Well, this week our church did something a little bit unusual – something that has never done in this church before. In fact, as far as I can remember, I’ve never been part of a church that did anything like this. But on Wednesday over the lunch hour, together as a church family, we fasted. Instead of eating our normal Wednesday lunch, we instead, spent that time fasting and  praying for our community. Which was really pretty cool, and if you didn’t get a chance to join us this time, I’m sure we’re going to be doing this again… But for those of you are just joining us today, let me give you some quick background to all this.

Over the past couple of months we have been looking at the spiritual disciplines – or the healthy habits of Christians that help us draw near to God and that help us grow deeper in our relationship with Him. They change our understanding of who God is and how He’s working in our world.

We looked first of all, at how we can see glimpses of God in Creation. God’s fingerprints are everywhere around us – in the vastness of the galaxies or the complexity of our DNA or in the wonder of a baby being born or simply in the beauty of a sunset. We see the evidence of God everywhere.

But of course, while the heaven’s do declare the glory of God, His creation doesn’t tell us everything we need to know about what He has done. That’s why God has given us His Word – the Bible. And so we spent several weeks looking at how we know that the Bible really is God’s Word and how reading and understanding it changes us as we learn more about who God really is and what He’s really like.

And while God communicates to us primarily through His Word, He has given us the ability to communicate with Him primarily through prayer. And so we spend a few weeks looking at why would should pray. Why pray to a God who already knows everything we need and who has already promised to provide it? We saw how prayer is an invitation for God to be active and involved and sovereign in our lives. It’s actually an act of worship when we pray.

And then most recently, for the last two Sundays, we’ve been talking about fasting. And fasting isn’t nearly as common-place these days as prayer or Bible reading – although I think it should be because it is an excellent way for us to draw close to God.  Fasting is a way for us to focus on the most important things in life – not just the urgent things in life. When we give up food for a certain amount of time, to instead focus on God and our relationship with Him, our hunger reminds us how desperate we are for Him – and how much we depend on Him every moment of every day. It also reminds us that this life here and now is not all there is! We are looking forward to the day when this life is over and we can see Jesus face-to-face and can spend the rest of eternity with Him – feasting and celebrating and being fully satisfied for the rest of all time! Fasting is such a good reminder of that.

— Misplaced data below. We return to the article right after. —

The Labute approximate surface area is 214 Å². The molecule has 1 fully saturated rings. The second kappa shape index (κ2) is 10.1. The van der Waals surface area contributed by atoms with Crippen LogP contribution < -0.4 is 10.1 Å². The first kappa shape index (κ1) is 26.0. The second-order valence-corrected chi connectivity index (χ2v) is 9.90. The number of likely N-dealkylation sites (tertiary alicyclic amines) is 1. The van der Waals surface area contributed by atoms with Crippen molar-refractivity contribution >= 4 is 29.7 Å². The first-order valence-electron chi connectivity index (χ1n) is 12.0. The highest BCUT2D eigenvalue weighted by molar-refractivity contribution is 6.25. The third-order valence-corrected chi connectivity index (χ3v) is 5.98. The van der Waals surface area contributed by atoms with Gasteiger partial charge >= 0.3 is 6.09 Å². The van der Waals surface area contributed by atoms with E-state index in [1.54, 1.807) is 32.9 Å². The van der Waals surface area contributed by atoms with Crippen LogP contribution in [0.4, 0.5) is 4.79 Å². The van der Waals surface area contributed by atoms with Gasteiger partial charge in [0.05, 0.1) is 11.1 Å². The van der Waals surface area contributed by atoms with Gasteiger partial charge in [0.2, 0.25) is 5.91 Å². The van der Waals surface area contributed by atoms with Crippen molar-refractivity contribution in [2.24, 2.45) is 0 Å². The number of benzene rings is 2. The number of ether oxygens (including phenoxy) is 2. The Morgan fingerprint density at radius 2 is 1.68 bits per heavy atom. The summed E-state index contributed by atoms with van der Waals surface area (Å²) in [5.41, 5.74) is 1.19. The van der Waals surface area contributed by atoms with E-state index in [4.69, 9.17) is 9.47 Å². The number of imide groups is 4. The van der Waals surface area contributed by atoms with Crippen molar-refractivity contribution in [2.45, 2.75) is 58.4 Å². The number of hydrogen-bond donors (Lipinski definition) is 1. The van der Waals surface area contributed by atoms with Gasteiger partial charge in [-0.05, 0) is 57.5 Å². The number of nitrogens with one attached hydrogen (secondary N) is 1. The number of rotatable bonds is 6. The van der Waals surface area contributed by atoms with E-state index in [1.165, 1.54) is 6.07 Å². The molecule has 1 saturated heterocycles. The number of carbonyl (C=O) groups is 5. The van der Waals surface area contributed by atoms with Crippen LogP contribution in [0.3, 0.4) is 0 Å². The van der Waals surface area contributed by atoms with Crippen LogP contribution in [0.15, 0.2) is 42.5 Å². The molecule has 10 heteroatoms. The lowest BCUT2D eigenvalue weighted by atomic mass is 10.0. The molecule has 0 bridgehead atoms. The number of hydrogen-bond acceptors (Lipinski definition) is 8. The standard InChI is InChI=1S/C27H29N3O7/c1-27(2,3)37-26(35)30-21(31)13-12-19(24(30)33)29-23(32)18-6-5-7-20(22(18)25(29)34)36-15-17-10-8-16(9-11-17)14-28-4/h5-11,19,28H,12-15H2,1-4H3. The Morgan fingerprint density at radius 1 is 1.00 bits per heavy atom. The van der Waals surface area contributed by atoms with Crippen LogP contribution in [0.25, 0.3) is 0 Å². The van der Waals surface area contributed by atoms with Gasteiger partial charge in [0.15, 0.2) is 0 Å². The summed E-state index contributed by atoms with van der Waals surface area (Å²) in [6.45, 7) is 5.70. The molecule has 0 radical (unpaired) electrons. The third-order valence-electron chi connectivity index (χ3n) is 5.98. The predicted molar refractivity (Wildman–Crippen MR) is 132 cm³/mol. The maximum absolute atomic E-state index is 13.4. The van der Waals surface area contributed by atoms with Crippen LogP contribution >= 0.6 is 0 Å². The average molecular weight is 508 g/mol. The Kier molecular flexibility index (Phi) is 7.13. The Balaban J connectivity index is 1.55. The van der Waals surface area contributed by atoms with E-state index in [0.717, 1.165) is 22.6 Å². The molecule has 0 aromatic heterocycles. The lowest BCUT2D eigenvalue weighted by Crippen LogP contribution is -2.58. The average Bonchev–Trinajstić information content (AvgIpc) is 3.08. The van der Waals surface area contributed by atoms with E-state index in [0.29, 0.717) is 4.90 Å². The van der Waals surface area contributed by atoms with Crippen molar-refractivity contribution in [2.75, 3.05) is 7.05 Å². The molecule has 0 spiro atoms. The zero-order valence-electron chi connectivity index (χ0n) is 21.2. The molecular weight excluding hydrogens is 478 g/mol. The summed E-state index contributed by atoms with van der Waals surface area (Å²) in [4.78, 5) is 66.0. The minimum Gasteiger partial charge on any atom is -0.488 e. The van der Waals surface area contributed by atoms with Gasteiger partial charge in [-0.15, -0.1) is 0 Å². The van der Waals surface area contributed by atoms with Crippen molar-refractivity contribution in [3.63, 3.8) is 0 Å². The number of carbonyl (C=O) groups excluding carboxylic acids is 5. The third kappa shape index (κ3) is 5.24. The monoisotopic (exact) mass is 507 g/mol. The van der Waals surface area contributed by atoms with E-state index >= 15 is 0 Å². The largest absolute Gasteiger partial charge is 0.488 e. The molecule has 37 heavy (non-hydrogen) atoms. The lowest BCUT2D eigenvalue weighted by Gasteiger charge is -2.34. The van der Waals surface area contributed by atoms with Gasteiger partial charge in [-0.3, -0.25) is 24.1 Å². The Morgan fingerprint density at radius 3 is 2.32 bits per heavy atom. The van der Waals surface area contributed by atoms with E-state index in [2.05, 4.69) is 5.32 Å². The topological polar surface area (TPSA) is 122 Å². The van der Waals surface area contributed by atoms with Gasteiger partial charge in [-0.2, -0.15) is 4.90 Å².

And so that’s why on Wednesday, we decided to fast together as a church. I know that many Christians have never fasted before. It’s a relatively new practice for me as well. And so this was really an experiment in fasting and I hope you’ll continue to experiment with it!

Now today I want us to look at one more aspect of prayer and fasting. And by no means, have we covered it all! The more I learn about fasting, the more I realize how little I know. So far, we’ve spent quite a bit of time looking at how fasting impacts us – how it changes our perspectives and reminds of things that we are usually quick to forget. But today I want to focus on how fasting impacts our prayers.

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Bowing in Submission

For those of you who missed last week, or for those who have a terrible memory, last week we started talking about engaging with God. And the primary way that we do that is through worship. And we’re not just talking about worship music, although that is certainly a part of it. Worship in it’s simplest form, is just saying thanks to God. It’s about acknowledging who God is and what He’s done and continually having an attitude of thankfulness because of that. So, if you want to begin to engage with God – to really connect with Him, start saying thanks. And that’s where our list of “100 things to be thankful for” came in.

Now this morning, we’re going to continue exploring how to engage with God. And I think it’s important for us to remember who God is. If we’re going to engage with God, we have to realize that God is not just another person. We tend to try to bring God down to our level. To think of Him almost as an equal.

But that’s not the case. Yes, we are created in His image, but He is so infinitely more in every way than we are. So to help us keep perspective as we endeavor to engage with God, let’s just look at some of the ways the Bible describes God for us.